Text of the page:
The Lost World of NORMAN CORNISH
The story of Norman Cornish's (1919 - 2014) prodigious career as an artist who converted his experience as a miner into compelling imagery has become justly famous. As the mining industry recedes into history though the real context of his life and art grow ever more elusive. Here are a few reminders. At the time of his birth in 1919 the average death rate in British pits was an annual 1.3 per thousand miners. By the time he started work at the age of 14 technological advances had reduced that figure to 0.75 per thousand but that is to ignore the many accidents. Indeed the Spennymoor pit at which he started his working life, the Dean and Chapter Colliery, was notorious enough locally to be known as ‘The Butcher’s Shop’.
Describing in his autobiography his descent to the coal-face on his first day at work, Cornish recalled that, “The cage dropped very rapidly. About half way down I felt that I was coming upover.” At the shaft bottom he realised that he had been “dropped into a man-made world” and “was to learn that the dangers of gas, stone falls, the darkness and the restricted space, were all to shape these men into industrial gladiators.”
For the next 33 years, in a career spent largely underground, Cornish recorded the life of the pit where his ‘marras’ risked their lives every day. He depicted them in the claustrophobic space of the seams or tending pit ponies but of course, his “narrow world” as the novelist Sid Chaplin admiringly called it included that network of customs and shared experiences that bind a community together. In his scenes of their ‘civilian’ life, miners are shown walking to work in the early dawn, the pit head gantry resembling another Calvary. These unselfconscious metaphors might equally apply to his studies of his wife Sarah knitting which the ambivalently secular Cornish allowed to have “an aura of sanctity”. As for his repertoire of pub interiors, they are, of course, bathed in an amber glow, the colour of brown ale, while the local chip van also looms large as a communal meeting point – for gossip as much as for food.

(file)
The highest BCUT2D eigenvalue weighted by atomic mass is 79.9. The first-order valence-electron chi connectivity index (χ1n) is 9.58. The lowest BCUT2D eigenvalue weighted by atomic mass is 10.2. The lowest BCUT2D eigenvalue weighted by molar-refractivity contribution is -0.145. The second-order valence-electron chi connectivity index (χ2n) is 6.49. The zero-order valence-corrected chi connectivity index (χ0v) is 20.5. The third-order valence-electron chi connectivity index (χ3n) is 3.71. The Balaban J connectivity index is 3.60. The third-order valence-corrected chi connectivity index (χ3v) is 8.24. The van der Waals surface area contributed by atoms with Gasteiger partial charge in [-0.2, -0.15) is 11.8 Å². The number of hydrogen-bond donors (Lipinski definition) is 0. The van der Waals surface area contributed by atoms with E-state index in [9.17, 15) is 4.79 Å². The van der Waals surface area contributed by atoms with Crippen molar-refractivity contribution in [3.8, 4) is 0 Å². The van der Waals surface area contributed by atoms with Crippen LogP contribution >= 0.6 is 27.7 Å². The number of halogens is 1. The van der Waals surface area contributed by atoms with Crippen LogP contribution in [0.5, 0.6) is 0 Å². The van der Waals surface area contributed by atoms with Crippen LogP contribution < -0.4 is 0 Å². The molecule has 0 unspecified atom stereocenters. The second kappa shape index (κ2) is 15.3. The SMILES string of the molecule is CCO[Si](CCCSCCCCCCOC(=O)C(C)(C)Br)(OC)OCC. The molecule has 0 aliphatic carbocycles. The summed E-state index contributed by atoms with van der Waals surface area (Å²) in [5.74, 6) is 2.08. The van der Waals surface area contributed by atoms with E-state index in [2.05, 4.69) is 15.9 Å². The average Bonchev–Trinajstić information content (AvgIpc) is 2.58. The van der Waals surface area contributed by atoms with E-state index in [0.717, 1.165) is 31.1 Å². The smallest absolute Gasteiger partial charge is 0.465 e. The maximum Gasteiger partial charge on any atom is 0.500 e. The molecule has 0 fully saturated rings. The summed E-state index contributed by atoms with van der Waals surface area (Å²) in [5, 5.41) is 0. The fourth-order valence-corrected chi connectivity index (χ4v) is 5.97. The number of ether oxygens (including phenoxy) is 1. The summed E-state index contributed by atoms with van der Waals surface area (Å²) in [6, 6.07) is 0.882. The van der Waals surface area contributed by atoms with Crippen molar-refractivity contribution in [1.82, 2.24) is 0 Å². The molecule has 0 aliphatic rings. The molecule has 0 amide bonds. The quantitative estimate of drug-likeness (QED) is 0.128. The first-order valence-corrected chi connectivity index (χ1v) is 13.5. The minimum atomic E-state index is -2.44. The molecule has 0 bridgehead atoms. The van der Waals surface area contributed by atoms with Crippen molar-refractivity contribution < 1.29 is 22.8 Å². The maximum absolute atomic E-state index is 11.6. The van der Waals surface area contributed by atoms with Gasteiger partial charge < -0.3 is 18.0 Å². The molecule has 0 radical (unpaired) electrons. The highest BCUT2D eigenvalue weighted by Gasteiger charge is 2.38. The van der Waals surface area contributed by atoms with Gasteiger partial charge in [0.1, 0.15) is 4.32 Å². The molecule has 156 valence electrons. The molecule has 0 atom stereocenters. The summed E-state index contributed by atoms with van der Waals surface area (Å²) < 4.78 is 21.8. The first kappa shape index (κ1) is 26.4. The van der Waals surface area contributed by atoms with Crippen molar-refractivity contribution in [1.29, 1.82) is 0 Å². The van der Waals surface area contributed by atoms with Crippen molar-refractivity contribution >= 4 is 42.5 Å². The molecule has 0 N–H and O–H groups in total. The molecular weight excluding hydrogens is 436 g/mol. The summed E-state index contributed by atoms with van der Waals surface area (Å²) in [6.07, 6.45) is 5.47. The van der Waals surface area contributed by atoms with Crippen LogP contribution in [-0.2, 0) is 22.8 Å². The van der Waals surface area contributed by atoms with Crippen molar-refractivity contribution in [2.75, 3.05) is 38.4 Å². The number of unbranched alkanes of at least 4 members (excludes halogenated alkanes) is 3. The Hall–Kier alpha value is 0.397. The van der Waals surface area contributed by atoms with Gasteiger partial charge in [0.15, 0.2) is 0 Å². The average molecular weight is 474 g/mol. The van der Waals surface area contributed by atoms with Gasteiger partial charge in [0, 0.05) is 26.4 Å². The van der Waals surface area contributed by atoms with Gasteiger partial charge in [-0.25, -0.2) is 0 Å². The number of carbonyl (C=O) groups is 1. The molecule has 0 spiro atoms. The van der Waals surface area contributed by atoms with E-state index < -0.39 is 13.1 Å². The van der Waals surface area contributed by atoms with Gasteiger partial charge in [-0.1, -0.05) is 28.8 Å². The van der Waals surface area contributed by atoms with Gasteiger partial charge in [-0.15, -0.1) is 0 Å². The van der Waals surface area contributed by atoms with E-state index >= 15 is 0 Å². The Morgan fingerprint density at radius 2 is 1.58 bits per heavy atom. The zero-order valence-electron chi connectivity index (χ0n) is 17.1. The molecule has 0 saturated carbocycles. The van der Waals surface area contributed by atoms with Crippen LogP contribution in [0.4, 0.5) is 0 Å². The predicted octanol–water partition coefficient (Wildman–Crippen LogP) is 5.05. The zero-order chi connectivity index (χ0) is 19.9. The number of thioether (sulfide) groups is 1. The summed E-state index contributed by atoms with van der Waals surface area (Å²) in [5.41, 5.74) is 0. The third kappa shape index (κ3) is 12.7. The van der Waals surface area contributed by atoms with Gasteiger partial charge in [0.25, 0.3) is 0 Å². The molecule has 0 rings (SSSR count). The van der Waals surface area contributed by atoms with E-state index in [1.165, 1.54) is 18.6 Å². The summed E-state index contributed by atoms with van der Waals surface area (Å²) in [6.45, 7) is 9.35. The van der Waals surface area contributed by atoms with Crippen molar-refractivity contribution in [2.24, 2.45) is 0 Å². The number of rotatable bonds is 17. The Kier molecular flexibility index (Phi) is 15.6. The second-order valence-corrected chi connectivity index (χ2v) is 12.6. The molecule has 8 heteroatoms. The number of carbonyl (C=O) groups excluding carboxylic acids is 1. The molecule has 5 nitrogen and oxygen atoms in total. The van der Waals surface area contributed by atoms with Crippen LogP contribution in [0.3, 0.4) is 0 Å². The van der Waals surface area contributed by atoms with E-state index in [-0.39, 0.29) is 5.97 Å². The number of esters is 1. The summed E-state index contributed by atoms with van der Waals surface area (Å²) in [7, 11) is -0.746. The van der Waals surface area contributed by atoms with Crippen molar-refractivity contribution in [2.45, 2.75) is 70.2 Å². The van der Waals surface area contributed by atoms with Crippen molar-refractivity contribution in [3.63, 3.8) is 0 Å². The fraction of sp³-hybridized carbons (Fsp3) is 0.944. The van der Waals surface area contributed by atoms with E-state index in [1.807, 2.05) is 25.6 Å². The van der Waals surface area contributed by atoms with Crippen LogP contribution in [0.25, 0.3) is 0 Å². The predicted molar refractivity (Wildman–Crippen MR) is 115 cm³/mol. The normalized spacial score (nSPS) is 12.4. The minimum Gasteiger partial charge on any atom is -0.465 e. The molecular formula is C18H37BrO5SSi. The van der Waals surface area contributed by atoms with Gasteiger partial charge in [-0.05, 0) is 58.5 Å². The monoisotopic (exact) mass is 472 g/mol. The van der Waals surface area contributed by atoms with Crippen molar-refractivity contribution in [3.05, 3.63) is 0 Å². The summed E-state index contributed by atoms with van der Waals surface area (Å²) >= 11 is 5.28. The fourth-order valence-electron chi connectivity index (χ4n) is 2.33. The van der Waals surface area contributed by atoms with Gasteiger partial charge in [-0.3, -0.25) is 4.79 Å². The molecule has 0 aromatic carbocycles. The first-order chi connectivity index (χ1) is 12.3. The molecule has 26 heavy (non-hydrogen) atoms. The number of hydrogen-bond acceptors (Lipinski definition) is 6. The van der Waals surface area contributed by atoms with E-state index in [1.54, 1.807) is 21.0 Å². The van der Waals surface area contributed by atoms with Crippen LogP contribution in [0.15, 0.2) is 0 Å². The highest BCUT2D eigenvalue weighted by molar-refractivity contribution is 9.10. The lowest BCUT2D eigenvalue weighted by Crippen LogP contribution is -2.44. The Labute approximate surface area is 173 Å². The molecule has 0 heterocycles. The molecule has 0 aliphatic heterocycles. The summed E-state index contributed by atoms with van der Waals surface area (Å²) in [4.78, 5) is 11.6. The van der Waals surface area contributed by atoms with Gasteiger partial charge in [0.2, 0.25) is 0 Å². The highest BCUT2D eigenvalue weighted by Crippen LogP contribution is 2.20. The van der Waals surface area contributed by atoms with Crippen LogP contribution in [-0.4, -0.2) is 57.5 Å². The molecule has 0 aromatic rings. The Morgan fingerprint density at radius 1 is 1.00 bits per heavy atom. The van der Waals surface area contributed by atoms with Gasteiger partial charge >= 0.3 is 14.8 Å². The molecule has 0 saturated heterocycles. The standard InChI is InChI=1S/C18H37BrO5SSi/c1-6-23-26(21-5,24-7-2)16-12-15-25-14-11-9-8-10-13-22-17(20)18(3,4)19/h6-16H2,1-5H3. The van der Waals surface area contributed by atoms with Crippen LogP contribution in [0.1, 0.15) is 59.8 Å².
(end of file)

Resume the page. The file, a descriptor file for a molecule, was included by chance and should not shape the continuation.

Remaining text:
With the demise of the coal industry and the decline of the culture dependent on it, a few pits have been converted into mining heritage centres. They do their job of documentation competently enough but they cannot compare with the heightened, felt experience that Cornish offers. Above all, he presents us with what the American photographer Robert Frank called “the humanity of the moment”.
Illustrated with over 250 images, grouped thematically (Cornish rarely dated his work), The Lost World of Norman Cornish is an extraordinary and captivating pictorial narrative of the artist’s life and work spanning 70 years. Included are his earliest sketches of his grandmother, mother, sister and wife; his iconic ‘Pit Road with Telegraph Poles’; ‘Gantry Steps’; ‘Busy Bar’ and Chip Cart paintings, as well as his street scenes with children playing and women gossiping. Reflecting on his ever changing world Cornish wrote “This special world of mine is constantly changing and many of the people who inhabited it are no longer with us. Many of the places that once helped to make up that world have also passed into time…… However, in my memory and I hope in my drawings they live on. I close my eyes and they all spring to life.”
William Varley’s accompanying essay offers a fascinating insight into Cornish’s life and his absolute commitment to recording the “narrow world” that he knew. He examines Cornish’s development, encompassing his beginnings at the Spennymoor Settlement, determined self-education and gradual emergence as a national figure. Literary parallels of the working-class loner are invoked, from Zola and DH Lawrence, while Van Gogh’s seminal experience in the mines of the Borinage, is also brought into focus.
Paperback, 289 x 260mm
192 pages, 180 full colour illustrations
Editor Mara-Helen Wood
Essay by William Varley